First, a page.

MLB shows LGBT support, takes stand vs. bullying on Spirit Day

MLB shows LGBT support, takes stand vs. bullying on Spirit Day

At the start of the season, Mariners ace Felix Hernandez met with a large group of kids from the Seattle area and talked to them about individual pride.

"Not everyone likes the way I dress," Hernandez said. "And I don't look like other people."

Today is Spirit Day, when you see the color purple everywhere and Major League Baseball and its 30 clubs join in a united stand against bullying and show support for lesbian, gay, bisexual and transgender youth.

King Felix's message to those kids echoes loudly all these months later.

"Everyone deserves to be respected," he said. "Everyone deserves to be safe at school. If they want to be themselves, let them be themselves."

That's what Spirit Day is all about.

It was started in 2010 by a high school student looking for a way to show support for LGBT youth and take a stand against bullying. With help from GLAAD (Gay and Lesbian Alliance Against Defamation), millions of teachers, workplaces, media personalities and students wore purple, a color that symbolizes spirit on the rainbow flag. Spirit Day now occurs every third Thursday in October.

That's right in the heart of MLB crunch time, as you might have noticed, and once again it means the national pastime can help use a powerful stage to show its support.

You will see it tonight at Game 5 of the National League Championship Series between the Cardinals and Giants at AT&T Park (8 p.m. ET, FOX), where a sellout crowd will be prompted on the scoreboard and by a public-address announcement to learn more about the day's meaning and how to be involved.

You will see the purple hue in baseball via the profile pictures of @MLB and all official team Twitter accounts, and you will see it on official MLB Facebook and Instagram pages. #Postseason and #SpiritDay go hand in hand.

This is the third consecutive year that MLB has been involved, but you can sense a deeper involvement than ever as an institution and a resolve that led out basketball player Jason Collins to say this month, "They're really trying to create the change in the culture of baseball."

The signs are becoming more common.

During this year's All-Star Week in Minnesota, Commissioner Bud Selig named former outfielder Billy Bean MLB's first ambassador for inclusion. That announcement came one year after MLB issued a policy prohibiting players from harassing and discriminating against other players based on their sexual orientation.

"Today you will see many big leaguers putting their name and support behind the anti-bullying message of Spirit Day," Bean wrote in a column that appeared on MLB.com. "Our players can stand up for every kid who has been afraid to walk home from school, play at recess, and most certainly, the paralyzing fear of telling someone about the abuse."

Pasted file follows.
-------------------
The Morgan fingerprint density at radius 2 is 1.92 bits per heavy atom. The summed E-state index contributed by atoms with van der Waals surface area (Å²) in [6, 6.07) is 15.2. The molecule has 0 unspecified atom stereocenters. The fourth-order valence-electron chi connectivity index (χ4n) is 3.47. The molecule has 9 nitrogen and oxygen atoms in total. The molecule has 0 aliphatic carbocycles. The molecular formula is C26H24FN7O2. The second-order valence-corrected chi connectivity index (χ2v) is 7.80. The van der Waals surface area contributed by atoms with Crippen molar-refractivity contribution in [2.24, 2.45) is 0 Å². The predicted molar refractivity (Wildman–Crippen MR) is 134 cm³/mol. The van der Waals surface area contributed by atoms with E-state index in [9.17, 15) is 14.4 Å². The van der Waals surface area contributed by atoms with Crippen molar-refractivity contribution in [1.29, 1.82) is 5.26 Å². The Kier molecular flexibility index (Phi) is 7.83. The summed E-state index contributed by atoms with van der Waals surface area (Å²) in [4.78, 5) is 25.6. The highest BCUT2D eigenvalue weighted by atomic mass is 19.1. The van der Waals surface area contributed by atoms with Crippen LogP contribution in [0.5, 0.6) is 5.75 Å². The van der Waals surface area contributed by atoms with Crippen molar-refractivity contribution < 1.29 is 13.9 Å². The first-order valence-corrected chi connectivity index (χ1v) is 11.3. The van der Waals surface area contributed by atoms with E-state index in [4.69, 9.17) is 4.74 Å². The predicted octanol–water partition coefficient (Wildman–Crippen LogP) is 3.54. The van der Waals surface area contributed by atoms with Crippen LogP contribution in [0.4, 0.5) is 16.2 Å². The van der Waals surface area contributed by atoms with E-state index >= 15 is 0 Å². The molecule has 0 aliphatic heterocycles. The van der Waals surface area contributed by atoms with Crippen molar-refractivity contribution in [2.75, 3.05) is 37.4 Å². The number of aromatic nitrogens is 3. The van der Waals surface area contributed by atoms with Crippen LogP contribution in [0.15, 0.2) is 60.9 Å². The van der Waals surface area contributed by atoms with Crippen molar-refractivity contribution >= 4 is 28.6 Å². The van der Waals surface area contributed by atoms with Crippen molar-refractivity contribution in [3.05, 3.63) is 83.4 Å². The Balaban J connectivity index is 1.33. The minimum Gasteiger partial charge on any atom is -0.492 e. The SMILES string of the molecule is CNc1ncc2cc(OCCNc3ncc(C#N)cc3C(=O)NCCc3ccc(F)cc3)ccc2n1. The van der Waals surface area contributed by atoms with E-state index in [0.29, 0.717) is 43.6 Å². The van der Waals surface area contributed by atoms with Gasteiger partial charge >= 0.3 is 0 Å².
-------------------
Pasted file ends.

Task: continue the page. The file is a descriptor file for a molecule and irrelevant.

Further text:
On Oct. 3, the great Yogi Berra received one of the first Athlete Ally Action Awards at that organization's annual fundraiser in New York, a testament to his demeanor of accepting all others. Yankees pitcher Brandon McCarthy was in attendance and became the first active Major League player (and 101st overall athlete) to declare themselves an ally to support any LGBT athlete.

"I think it just helps to have people outside of the LGBT community that are willing to say, 'We're partnering with them. We're allies. We want to make a difference, too. We support exactly with what they're doing, and we're in tune with what's being said,'" McCarthy said. "Hopefully, in many years, we'll look back at this and almost be horrified with what took place in these times."

So people around baseball are saying no to exclusion and no to bullying. There are many anti-bullying groups, but all combine for a unified message. MLB clubs are active year-round in the effort to drive that message home. A complete list of Spirit Day celebrity participants, media outlets, TV networks, organizations and corporations is available at glaad.org/spiritday.

"Bullying is widespread," Mets third baseman David Wright said. "It's a serious problem that can happen to anyone at any time at any place."

To Hernandez, it is about supporting each other. Not just on Spirit Day, but "every single day." When he did that public-service announcement with the kids, he did it alongside rapper Macklemore, who also had a pretty powerful message of support.

"Every kid should go through school, should go through life, without having to accumulate those scars," Macklemore said. "We all know what it feels like to be bullied, to be picked on, it feels horrible. No kid should have to endure that. It should be a world of positivity, a community of positivity, where kids can be who they want to be, not be judged, dress how they want to dress, love who they want to love, and just be who they are without anybody else's scrutiny."

Mark Newman is enterprise editor of MLB.com. Read and join other baseball fans on his MLB.com community blog. This story was not subject to the approval of Major League Baseball or its clubs.